Images of globalization

Urban population: status and trends

Urban population: status and trends. Since the dawn of civilization, people have been aggregating in towns and cities. This trend has reached an even higher rate with the dawn of industrialisation, and especially in developing countries, as seen in the graphic. From 1975 to 2015 the number of people in urban areas is projected to more than double.

 

http://maps.grida.no/go/graphic/urban_population_status_and_trends

Urban population: status and trends

Trends in real commodity prices

http://maps.grida.no/go/graphic/trends-in-real-commodity-prices

 

Trends in real commodity prices. Agriculture is a fundamental instrument for sustainable development; about 70% of the world’s poor are rural and most are involved in farming. National policy needs to arrive at a balance between a higher prices which can benefit producers and lead to a more vibrant rural economy, and lower prices, which, although volatile on the international market, can improve food access for poor consumers.

 

Source: The State of Agricultural Commodity Markets 2006, FAO

Trends in real commodity prices

The world's population in 2100

May 13th 2011, 13:48 by The Economist online
The world’s population will reach 7 billion by the end of October, according to the latest projections from the United Nations. For the first time the UN has attempted to look as far ahead as 2100, using various assumptions about how fertility and mortality rates might change over the years. The average of these estimates suggests that the global population will cross 10 billion by 2085. By 2100, 22.3% of people will be aged 65 or over, up from just 7.6% in 2010. The bulk of population growth is expected to come from the developing world. Africa’s population will rise from 1 billion in 2010 to 3.6 billion in 2100. In 1950, 32% of the world’s people lived in today’s rich countries. By 2100, only 13% will.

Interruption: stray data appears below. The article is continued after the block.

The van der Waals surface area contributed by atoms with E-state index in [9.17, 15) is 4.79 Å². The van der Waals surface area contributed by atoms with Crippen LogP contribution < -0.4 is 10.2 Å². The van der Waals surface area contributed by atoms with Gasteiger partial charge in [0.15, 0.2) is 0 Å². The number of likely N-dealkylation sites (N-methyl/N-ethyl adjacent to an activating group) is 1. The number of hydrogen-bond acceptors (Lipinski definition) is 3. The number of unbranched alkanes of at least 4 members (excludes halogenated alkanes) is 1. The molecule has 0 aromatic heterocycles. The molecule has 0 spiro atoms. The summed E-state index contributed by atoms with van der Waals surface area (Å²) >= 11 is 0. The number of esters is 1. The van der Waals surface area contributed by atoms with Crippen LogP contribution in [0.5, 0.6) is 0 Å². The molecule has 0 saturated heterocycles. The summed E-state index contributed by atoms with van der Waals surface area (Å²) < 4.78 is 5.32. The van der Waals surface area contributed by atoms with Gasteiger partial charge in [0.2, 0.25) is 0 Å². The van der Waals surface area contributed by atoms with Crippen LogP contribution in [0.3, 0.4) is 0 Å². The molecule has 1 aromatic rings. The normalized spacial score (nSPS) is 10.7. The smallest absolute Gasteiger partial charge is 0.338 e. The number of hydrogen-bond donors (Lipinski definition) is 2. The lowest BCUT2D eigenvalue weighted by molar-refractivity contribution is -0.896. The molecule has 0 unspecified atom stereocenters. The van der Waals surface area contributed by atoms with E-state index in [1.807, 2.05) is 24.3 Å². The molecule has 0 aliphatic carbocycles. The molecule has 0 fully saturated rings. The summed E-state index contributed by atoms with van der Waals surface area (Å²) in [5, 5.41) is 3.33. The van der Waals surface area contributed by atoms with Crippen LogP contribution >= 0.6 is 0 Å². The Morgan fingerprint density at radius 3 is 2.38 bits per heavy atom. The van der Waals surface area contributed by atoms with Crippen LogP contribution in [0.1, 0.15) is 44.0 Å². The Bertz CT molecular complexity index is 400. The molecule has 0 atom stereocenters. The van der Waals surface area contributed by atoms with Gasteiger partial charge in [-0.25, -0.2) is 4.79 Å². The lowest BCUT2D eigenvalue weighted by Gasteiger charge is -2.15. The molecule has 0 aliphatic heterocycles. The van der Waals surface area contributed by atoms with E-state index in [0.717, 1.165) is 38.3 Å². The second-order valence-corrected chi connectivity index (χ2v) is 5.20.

The world's population in 2100

World poverty distribution

http://maps.grida.no/go/graphic/world-poverty-distribution

 

World poverty distribution. Three-quarters of all poor people still live in rural areas. They are heavily reliant on natural resources for their livelihoods: soil, water, forests and fisheries underpin commercial and subsistence activities and often provide a safety net to the poor in times of crises. These natural resources which are abundant in many developing countries - represent an important asset and potential wealth for poor people and their communities. As many of these natural resources are renewable and if properly managed this wealth is long term. Improved natural resource management can support long-term economic growth, from which poor people, in rural areas and elsewhere, can benefit to achieve and sustain social progress and development. The map is a part of a set, presenting different natural resources, with a focus on developing countries, and the use of natural resources for economic growth and poverty alleviation.

World poverty distribution

Gross Domestic Product (GDP) average annual growth, 1990–2003

http://maps.grida.no/go/graphic/gross-domestic-product-gdp-average-annua...

Gross Domestic Product (GDP) average annual growth, 1990–2003. Average annual percentage growth rate of GDP at market prices based on constant local currency. Dollar figures for GDP are converted from domestic currencies using 1995 official exchange rates. GDP is the sum of gross value added by all resident producers in the economy plus any product taxes and minus any subsidies not included in the value of the products.

Gross Domestic Product (GDP) average annual growth, 1990–2003